A permanent space which the participants can mould together has been of particular emphasis in Fuji's efforts to promote Kaekko, but at the same time temporary events such as Kaekko Bazaar and various workshops bring a large number of people together and create an excitement which has the ability to animate the activity of Kaekko and extend its practices.
In Fuji's own engagement of Kaekko in a workshop form, he has stressed that his approach is not one of a typical educational structure, he does not aim to teach anything to the participants, but again to offer a framework in which participants can pursue their own imagination. Those coming to the workshop with the preconceived idea that they will be formerly taught something may be at first disappointed, but are encouraged to discover, through the freedom of experimentation and self-expression, something new which they can teach themselves.
He provided a number of examples of successful exchanges which have bridged between the contexts of the arts and community. He recently participated in Aquapolis Osaka festival where a Kaeru station was set up and through a series of workshops large scale sculptures of dinosaurs were created from toy parts. An event held at Art Tower Mito in 2008 "Kaekko Forum" also provided a key opportunity for discussion between artists, NPOs, Kaekko organizers and Kaekko participants. As the movement has spread through the country how have Hiroshi Fuji and his partner Yoko Fuji been able to manage such an extensive project? In truth it is an impossible task, Yoko admitting that she is regularly invited to facilitate Kaekko events throughout the country, but she does not have the time to join all of these. They are happy to provide information about Kaekko but ask that interested parties take on the activity themselves and find their own methods and resources for facilitating such projects. They very much encourage a grassroots approach to Kaekko which has been taken on by NPOs and PTAs and they hope to promote this independent community based method further.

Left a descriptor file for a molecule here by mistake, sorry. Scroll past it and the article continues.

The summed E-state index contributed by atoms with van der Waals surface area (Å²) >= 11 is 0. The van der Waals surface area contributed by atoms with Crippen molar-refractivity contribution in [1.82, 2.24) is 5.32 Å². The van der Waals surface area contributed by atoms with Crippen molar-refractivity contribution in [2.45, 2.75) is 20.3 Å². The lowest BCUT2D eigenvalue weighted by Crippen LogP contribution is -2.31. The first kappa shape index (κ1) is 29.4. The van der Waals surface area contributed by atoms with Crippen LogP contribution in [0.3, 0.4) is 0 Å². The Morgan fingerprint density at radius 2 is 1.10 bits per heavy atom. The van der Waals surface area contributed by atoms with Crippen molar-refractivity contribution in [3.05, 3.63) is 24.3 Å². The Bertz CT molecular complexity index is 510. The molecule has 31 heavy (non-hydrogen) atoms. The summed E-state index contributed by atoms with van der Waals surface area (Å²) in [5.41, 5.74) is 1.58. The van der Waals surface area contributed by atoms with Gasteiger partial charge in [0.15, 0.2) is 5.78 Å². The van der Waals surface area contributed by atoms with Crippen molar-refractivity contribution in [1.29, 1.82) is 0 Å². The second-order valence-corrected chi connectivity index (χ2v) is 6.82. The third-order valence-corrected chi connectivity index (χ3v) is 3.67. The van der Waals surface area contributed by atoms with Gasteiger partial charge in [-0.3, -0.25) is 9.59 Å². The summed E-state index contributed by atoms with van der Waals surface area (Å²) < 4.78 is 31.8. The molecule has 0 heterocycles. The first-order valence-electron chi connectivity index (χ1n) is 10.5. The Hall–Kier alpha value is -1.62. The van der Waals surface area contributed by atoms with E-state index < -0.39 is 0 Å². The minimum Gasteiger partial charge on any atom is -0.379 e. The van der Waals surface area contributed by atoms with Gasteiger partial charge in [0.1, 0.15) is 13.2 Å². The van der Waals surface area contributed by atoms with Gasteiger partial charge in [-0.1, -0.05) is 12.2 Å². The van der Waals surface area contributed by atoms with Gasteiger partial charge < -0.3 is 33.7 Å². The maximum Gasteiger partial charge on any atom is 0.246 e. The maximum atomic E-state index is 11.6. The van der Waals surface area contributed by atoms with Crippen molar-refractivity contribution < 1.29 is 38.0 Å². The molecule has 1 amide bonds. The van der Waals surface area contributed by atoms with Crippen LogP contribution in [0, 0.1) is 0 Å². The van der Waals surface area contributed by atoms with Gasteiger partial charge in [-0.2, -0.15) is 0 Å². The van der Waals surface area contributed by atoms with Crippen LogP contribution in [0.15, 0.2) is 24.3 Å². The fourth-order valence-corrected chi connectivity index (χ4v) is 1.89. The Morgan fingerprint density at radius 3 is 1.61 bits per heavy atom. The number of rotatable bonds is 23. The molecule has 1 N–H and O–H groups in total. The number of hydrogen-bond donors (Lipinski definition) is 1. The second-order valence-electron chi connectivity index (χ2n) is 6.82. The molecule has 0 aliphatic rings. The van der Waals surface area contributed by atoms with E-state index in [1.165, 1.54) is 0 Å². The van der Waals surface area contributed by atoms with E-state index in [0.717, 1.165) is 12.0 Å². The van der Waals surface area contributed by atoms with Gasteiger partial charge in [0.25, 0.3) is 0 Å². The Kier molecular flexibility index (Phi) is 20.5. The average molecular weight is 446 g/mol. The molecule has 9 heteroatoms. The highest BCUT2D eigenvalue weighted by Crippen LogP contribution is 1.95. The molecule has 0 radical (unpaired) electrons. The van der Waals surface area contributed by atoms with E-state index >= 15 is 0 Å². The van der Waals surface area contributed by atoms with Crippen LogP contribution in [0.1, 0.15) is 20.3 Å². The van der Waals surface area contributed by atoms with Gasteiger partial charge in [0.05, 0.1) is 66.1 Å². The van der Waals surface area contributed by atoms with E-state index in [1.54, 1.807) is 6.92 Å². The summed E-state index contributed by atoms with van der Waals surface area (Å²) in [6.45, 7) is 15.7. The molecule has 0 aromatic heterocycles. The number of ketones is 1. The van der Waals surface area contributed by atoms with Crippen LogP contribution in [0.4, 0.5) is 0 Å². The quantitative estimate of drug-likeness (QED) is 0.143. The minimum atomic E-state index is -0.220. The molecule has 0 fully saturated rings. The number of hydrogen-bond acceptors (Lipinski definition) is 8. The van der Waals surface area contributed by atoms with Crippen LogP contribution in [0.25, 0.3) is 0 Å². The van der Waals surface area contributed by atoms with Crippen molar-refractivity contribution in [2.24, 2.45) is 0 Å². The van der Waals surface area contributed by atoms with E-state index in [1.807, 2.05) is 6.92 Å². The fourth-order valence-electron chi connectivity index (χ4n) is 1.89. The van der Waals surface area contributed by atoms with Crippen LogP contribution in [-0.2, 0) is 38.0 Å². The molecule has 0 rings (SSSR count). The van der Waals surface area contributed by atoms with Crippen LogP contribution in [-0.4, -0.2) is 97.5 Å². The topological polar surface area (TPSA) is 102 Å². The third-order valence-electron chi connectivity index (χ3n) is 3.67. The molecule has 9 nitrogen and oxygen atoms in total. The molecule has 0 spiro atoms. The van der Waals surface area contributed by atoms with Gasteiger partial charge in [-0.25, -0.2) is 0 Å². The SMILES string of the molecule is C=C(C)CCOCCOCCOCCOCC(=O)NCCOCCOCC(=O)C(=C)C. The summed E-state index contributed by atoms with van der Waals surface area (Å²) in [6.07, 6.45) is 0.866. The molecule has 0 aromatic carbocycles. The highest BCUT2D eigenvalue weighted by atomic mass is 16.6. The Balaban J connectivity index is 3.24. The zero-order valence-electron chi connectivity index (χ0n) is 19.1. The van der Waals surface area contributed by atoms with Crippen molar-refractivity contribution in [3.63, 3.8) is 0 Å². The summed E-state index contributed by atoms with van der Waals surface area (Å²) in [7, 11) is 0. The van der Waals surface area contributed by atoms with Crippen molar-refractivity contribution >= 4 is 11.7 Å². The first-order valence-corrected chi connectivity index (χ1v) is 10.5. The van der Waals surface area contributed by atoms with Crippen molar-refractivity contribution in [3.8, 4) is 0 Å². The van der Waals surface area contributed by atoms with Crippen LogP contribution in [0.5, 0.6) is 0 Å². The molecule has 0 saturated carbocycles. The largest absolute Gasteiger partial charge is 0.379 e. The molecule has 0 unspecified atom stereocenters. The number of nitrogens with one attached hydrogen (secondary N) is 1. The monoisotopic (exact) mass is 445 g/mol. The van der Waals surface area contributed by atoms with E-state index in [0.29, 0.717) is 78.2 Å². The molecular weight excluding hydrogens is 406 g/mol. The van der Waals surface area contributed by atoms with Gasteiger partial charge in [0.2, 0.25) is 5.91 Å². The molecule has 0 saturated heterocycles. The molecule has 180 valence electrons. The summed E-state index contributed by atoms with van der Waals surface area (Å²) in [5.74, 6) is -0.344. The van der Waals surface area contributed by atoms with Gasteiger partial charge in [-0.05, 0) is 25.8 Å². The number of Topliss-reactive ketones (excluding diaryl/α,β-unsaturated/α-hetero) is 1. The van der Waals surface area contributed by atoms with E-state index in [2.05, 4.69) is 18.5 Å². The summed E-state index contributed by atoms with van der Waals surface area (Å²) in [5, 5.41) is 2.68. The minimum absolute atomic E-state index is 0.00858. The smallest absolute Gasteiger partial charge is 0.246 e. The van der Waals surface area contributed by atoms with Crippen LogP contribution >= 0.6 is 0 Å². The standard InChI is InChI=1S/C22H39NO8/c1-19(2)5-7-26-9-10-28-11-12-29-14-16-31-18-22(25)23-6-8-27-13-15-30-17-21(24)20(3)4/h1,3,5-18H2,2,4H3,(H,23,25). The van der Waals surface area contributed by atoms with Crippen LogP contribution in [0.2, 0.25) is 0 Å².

A number of the discussion participants were already active in promoting and facilitating Kaekko. One member of a voluntary group has been engaged in Kaekko for over 7 years in Yamanashi and has particularly focused on the environmental message of Kaekko. Kaekko promotes the importance of re-using and recycling, which are fundamental in our current environmental condition. This led to a discussion upon the various different agenda's which Kaekko can be put to. This includes not only environmental issues, but also education, cultural exchange and most importantly play. To bring such agendas into the activity of Kaekko is seen as a valid practice but it requires a sensitive balance between fun and a deeper understanding of the message itself. Another aspect of Kaekko is its alternative economic model which introduces children to notions of currency, exchange and other economic principles. This model creates an important structure for Kaekko engagement - toys are valued and you may only exchange up to the value of points collected making the system fair, but also giving it a form of reality close to the economic exchanges of the commercial world which add to the competitiveness and fun of Kaekko.